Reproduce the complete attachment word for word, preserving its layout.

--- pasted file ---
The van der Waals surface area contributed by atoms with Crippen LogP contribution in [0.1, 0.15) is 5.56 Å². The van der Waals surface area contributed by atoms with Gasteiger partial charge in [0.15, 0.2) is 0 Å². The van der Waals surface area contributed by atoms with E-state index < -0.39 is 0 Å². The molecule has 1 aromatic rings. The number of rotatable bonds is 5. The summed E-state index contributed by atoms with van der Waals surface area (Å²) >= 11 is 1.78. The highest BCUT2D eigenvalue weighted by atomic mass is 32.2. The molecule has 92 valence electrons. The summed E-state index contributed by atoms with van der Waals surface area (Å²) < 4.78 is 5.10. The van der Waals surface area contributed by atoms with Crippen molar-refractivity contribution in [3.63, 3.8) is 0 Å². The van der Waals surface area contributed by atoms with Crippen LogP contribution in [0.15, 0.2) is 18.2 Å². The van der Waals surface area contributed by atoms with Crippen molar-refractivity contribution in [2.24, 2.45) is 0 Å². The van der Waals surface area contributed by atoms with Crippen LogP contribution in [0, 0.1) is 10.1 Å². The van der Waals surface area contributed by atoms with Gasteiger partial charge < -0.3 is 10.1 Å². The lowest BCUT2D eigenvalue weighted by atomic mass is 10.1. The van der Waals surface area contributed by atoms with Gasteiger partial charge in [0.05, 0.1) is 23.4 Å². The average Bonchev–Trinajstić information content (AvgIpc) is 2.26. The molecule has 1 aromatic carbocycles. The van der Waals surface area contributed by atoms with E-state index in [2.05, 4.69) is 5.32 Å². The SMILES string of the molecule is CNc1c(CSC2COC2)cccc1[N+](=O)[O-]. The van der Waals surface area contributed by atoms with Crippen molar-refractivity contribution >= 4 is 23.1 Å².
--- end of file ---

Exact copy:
The van der Waals surface area contributed by atoms with Crippen LogP contribution in [0.1, 0.15) is 5.56 Å². The van der Waals surface area contributed by atoms with Gasteiger partial charge in [0.15, 0.2) is 0 Å². The van der Waals surface area contributed by atoms with E-state index < -0.39 is 0 Å². The molecule has 1 aromatic rings. The number of rotatable bonds is 5. The summed E-state index contributed by atoms with van der Waals surface area (Å²) >= 11 is 1.78. The highest BCUT2D eigenvalue weighted by atomic mass is 32.2. The molecule has 92 valence electrons. The summed E-state index contributed by atoms with van der Waals surface area (Å²) < 4.78 is 5.10. The van der Waals surface area contributed by atoms with Crippen molar-refractivity contribution in [3.63, 3.8) is 0 Å². The van der Waals surface area contributed by atoms with Crippen LogP contribution in [0.15, 0.2) is 18.2 Å². The van der Waals surface area contributed by atoms with Crippen molar-refractivity contribution in [2.24, 2.45) is 0 Å². The van der Waals surface area contributed by atoms with Crippen LogP contribution in [0, 0.1) is 10.1 Å². The van der Waals surface area contributed by atoms with Gasteiger partial charge < -0.3 is 10.1 Å². The lowest BCUT2D eigenvalue weighted by atomic mass is 10.1. The van der Waals surface area contributed by atoms with Gasteiger partial charge in [0.05, 0.1) is 23.4 Å². The average Bonchev–Trinajstić information content (AvgIpc) is 2.26. The molecule has 1 aromatic carbocycles. The van der Waals surface area contributed by atoms with E-state index in [2.05, 4.69) is 5.32 Å². The SMILES string of the molecule is CNc1c(CSC2COC2)cccc1[N+](=O)[O-]. The van der Waals surface area contributed by atoms with Crippen molar-refractivity contribution >= 4 is 23.1 Å².